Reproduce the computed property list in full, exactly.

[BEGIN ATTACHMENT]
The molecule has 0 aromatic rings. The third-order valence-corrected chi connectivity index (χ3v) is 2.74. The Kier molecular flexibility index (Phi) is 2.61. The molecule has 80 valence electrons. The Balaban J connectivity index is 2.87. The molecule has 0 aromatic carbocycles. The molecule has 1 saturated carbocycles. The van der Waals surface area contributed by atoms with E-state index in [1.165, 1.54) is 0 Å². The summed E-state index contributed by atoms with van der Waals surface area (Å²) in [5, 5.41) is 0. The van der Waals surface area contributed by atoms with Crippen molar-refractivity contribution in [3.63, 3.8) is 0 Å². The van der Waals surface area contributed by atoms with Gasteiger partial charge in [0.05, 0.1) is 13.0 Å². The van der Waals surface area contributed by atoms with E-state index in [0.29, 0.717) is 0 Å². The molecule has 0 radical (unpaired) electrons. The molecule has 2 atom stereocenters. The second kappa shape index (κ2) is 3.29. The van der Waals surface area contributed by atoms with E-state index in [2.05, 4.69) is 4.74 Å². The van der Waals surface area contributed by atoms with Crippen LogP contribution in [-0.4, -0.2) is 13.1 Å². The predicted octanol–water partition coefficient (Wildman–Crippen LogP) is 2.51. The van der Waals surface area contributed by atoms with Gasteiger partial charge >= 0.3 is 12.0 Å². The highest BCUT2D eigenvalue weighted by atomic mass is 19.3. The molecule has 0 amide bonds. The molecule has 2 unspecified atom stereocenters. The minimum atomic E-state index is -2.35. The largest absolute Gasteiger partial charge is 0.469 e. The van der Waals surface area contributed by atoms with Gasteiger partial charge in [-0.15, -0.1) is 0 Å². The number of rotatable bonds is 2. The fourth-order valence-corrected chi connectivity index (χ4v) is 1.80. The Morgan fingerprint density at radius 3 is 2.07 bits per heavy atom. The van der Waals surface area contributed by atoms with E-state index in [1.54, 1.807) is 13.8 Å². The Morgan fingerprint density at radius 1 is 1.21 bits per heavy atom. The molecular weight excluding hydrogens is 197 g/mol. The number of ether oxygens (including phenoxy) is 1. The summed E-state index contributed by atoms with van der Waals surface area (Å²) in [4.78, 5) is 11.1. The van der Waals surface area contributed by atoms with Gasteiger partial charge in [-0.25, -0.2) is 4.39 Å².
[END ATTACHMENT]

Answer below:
The molecule has 0 aromatic rings. The third-order valence-corrected chi connectivity index (χ3v) is 2.74. The Kier molecular flexibility index (Phi) is 2.61. The molecule has 80 valence electrons. The Balaban J connectivity index is 2.87. The molecule has 0 aromatic carbocycles. The molecule has 1 saturated carbocycles. The van der Waals surface area contributed by atoms with E-state index in [1.165, 1.54) is 0 Å². The summed E-state index contributed by atoms with van der Waals surface area (Å²) in [5, 5.41) is 0. The van der Waals surface area contributed by atoms with Crippen molar-refractivity contribution in [3.63, 3.8) is 0 Å². The van der Waals surface area contributed by atoms with Gasteiger partial charge in [0.05, 0.1) is 13.0 Å². The van der Waals surface area contributed by atoms with E-state index in [0.29, 0.717) is 0 Å². The molecule has 0 radical (unpaired) electrons. The molecule has 2 atom stereocenters. The second kappa shape index (κ2) is 3.29. The van der Waals surface area contributed by atoms with E-state index in [2.05, 4.69) is 4.74 Å². The van der Waals surface area contributed by atoms with Crippen LogP contribution in [-0.4, -0.2) is 13.1 Å². The predicted octanol–water partition coefficient (Wildman–Crippen LogP) is 2.51. The van der Waals surface area contributed by atoms with Gasteiger partial charge >= 0.3 is 12.0 Å². The highest BCUT2D eigenvalue weighted by atomic mass is 19.3. The molecule has 0 amide bonds. The molecule has 2 unspecified atom stereocenters. The minimum atomic E-state index is -2.35. The largest absolute Gasteiger partial charge is 0.469 e. The van der Waals surface area contributed by atoms with Gasteiger partial charge in [-0.15, -0.1) is 0 Å². The number of rotatable bonds is 2. The fourth-order valence-corrected chi connectivity index (χ4v) is 1.80. The Morgan fingerprint density at radius 3 is 2.07 bits per heavy atom. The van der Waals surface area contributed by atoms with E-state index in [1.54, 1.807) is 13.8 Å². The Morgan fingerprint density at radius 1 is 1.21 bits per heavy atom. The molecular weight excluding hydrogens is 197 g/mol. The number of ether oxygens (including phenoxy) is 1. The summed E-state index contributed by atoms with van der Waals surface area (Å²) in [4.78, 5) is 11.1. The van der Waals surface area contributed by atoms with Gasteiger partial charge in [-0.25, -0.2) is 4.39 Å².